A great find

At long last, a yellow flowered toad lily (Tricyrtis flava, below) has been procured of sufficient sturdiness and vigor that there are high hopes for its survival. While there is no reason that yellow flowered toad lilies should be more fragile than others, prior plantings have been skimpy specimens purchased by mail order, and with my penchant for neglect all perished in the first spell of dry weather. Admittedly, I was also not careful with placement, with toad lilies planted in ground that was possibly too damp, maybe too dry, or shaded.

The yellow flowered toad lily is densely branched with a good pot full of roots, giving confidence that it will survive the occasional dry spell until it is established.

While references recommend shade, other toad lilies in the garden perform best with only the slightest shade from the afternoon sun. Ones planted in more shade struggle, and that’s what’s happened with the yellow flowered toad lilies I’ve planted. Struggle for a year, if they made it that long, then disappear.

As a bonus, this toad lily arrived in flower, with a few unopened buds still to go. The plant was stocky, and though the pot was small it was full of roots, so I should not have to be overly attentive through the current spell of dry weather. I’m hesitant to purchase plants in small pots through mail order, though I often have little choice to expand collections of less common varieties. I’ve never seen toad lilies besides the few basics in the garden center, and given their relative lack of popularity, I expect I never will. And, certainly not a yellow or any of the other uncommon cultivars I’ve planted, to my great delight.

One of several Sinonome toad lilies is planted in part sun in soil that is often damp, resulting in vigorous growth that flops in late summer. This could be avoided by pruning it by half earlier in the summer, but those are the kind of chores that don’t happen in this garden.

As is usually the case, I had no idea where the new toad lily would be planted, but figured that I’d work it out once it and another one arrived. (I don’t recall what the second toad lily is supposed to do, and why I added it. Perhaps it was a tall grower, or maybe very short.) I was discouraged after a few circles around the sunnier parts of the garden, but finally decided on what I think will be an ideal spot along the back side of the koi pond. Another toad lily a few paces into damper ground grows vigorously, perhaps too vigorously so that it flops. The sunlight exposure is similar, so I’m expecting the best. After multiple failures with yellow flowered toad lilies, I’ll be overjoyed to finally have one succeed, and I think I’ve done it this time.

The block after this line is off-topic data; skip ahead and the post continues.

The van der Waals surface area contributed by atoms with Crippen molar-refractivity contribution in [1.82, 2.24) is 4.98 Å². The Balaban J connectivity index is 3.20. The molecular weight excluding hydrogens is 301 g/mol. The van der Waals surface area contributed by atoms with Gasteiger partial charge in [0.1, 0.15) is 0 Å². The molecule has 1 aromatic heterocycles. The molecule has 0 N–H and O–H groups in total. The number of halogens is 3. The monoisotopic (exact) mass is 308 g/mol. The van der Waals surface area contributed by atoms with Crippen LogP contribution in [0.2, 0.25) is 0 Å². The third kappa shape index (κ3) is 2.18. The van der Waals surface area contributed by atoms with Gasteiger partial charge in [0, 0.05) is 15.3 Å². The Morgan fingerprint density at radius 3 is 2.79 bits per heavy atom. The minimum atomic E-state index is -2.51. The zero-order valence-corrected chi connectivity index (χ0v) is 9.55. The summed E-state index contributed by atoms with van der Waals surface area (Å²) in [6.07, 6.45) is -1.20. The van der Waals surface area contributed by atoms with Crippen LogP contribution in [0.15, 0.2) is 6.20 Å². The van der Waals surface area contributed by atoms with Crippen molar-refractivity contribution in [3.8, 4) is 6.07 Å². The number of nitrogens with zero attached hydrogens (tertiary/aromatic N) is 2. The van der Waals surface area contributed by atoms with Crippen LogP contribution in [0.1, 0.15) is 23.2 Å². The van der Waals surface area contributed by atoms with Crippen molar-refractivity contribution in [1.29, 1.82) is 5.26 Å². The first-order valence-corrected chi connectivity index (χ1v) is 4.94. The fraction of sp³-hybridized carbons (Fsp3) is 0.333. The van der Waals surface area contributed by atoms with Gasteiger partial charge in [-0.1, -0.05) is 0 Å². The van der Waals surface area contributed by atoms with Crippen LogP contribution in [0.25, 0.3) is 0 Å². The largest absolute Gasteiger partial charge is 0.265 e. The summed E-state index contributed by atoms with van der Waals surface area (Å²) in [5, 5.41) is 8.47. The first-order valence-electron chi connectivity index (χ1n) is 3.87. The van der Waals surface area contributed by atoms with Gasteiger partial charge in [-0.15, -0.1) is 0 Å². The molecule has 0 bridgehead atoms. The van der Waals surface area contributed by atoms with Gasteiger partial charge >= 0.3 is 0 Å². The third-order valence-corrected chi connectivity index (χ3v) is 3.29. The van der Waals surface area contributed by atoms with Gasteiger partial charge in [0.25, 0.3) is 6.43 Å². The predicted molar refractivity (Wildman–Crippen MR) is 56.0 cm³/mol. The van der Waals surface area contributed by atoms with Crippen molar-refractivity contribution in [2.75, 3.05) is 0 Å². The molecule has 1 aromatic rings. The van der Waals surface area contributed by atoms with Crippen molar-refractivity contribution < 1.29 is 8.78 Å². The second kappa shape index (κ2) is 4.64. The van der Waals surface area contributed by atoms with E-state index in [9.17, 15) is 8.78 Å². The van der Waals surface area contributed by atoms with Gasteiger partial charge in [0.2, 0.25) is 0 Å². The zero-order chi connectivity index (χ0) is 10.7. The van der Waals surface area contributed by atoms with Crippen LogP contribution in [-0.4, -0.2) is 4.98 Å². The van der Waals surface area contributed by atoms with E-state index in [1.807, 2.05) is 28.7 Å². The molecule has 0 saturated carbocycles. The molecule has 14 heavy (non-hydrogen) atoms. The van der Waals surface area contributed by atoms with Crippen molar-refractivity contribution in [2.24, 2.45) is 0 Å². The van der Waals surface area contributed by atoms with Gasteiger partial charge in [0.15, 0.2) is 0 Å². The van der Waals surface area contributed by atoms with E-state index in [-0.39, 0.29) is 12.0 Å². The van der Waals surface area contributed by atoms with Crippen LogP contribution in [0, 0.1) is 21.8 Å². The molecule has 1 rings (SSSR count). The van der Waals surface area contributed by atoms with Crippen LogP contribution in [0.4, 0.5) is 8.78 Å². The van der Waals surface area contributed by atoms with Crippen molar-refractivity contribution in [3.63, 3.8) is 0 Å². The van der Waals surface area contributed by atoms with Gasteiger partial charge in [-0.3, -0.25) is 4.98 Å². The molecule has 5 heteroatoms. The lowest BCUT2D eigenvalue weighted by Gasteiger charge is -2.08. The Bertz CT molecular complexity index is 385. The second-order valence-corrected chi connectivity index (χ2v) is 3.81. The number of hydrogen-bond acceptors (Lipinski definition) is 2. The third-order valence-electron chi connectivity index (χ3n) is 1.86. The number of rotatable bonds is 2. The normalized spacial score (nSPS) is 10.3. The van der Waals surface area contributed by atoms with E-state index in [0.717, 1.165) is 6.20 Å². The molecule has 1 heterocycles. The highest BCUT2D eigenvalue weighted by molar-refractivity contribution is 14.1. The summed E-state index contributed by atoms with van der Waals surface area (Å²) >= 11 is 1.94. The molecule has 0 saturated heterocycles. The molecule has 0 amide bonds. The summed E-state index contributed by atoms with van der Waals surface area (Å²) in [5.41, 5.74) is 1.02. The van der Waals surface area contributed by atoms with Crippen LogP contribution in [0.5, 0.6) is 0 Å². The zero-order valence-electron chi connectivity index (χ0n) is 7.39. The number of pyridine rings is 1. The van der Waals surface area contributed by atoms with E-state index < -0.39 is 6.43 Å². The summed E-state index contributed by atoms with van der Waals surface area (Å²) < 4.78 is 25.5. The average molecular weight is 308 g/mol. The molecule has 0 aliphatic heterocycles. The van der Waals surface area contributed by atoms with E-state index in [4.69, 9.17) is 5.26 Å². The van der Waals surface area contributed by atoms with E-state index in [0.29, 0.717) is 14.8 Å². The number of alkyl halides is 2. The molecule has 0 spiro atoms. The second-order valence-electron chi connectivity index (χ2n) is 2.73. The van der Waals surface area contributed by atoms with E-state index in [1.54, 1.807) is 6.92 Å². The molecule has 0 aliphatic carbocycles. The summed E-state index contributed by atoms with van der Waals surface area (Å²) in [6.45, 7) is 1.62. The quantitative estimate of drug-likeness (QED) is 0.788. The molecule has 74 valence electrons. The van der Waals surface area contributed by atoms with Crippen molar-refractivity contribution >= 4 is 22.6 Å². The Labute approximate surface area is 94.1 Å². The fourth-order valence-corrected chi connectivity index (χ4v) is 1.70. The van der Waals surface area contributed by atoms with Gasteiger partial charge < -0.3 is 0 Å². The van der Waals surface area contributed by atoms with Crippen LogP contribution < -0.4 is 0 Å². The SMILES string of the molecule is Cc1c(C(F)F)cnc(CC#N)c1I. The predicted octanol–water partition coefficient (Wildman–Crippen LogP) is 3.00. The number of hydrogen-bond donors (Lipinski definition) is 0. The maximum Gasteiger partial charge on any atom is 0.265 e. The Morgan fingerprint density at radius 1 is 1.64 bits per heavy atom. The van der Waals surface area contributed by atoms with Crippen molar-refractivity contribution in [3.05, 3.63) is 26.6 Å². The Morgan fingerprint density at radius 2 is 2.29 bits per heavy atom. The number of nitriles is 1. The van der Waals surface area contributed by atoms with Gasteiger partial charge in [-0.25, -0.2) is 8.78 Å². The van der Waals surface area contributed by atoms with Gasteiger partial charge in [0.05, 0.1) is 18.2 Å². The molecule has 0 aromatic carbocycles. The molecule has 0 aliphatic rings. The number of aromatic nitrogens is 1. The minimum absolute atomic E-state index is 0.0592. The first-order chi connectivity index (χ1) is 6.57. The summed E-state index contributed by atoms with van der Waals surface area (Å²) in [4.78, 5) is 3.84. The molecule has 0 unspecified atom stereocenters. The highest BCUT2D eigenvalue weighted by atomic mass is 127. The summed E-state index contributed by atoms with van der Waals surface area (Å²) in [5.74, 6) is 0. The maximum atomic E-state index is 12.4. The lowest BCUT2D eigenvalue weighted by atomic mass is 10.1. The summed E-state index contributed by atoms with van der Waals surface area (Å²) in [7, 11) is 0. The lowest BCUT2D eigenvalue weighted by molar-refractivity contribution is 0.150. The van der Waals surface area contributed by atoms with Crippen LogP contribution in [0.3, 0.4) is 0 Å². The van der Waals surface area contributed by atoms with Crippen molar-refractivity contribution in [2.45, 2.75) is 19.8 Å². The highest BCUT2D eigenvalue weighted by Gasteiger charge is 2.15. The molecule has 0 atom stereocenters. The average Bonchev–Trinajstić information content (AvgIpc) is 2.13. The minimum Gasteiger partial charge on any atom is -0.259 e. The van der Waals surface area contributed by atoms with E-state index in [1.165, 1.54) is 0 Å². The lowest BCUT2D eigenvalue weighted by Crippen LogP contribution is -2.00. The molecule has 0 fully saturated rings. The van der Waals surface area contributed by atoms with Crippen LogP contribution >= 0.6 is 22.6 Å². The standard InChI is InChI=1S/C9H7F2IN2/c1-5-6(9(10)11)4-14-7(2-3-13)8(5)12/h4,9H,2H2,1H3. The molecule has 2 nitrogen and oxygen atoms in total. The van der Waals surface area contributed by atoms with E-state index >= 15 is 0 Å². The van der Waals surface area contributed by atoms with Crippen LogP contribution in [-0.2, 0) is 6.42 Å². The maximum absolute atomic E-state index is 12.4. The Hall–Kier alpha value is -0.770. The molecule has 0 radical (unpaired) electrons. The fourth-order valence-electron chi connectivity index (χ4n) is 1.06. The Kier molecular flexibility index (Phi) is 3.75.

Lightening Strike is positioned in an area with increasing shade, so it will have to be transplanted before it fades away.
Miyazaki is a vigorous grower with occasional seedlings that appear true to the variety. While most toad lilies fare well in nearly full sun, leaves of Miyazaki can burn a bit by late summer. It is also one of the last to flower, beginning in mid September in this garden while others begin to bloom in August to early September.


3 Comments Add yours

  1. susurrus says:

    Good luck with the yellow one. It is surprisingly sparsely speckled. That’s a good tongue twister!

    1. Dave says:

      So far, so good. Our spell of dry weather has ended, so I don’t expect problems from here. The flowers are far less spotted than most other toad lilies, but the leaves are more spotted.

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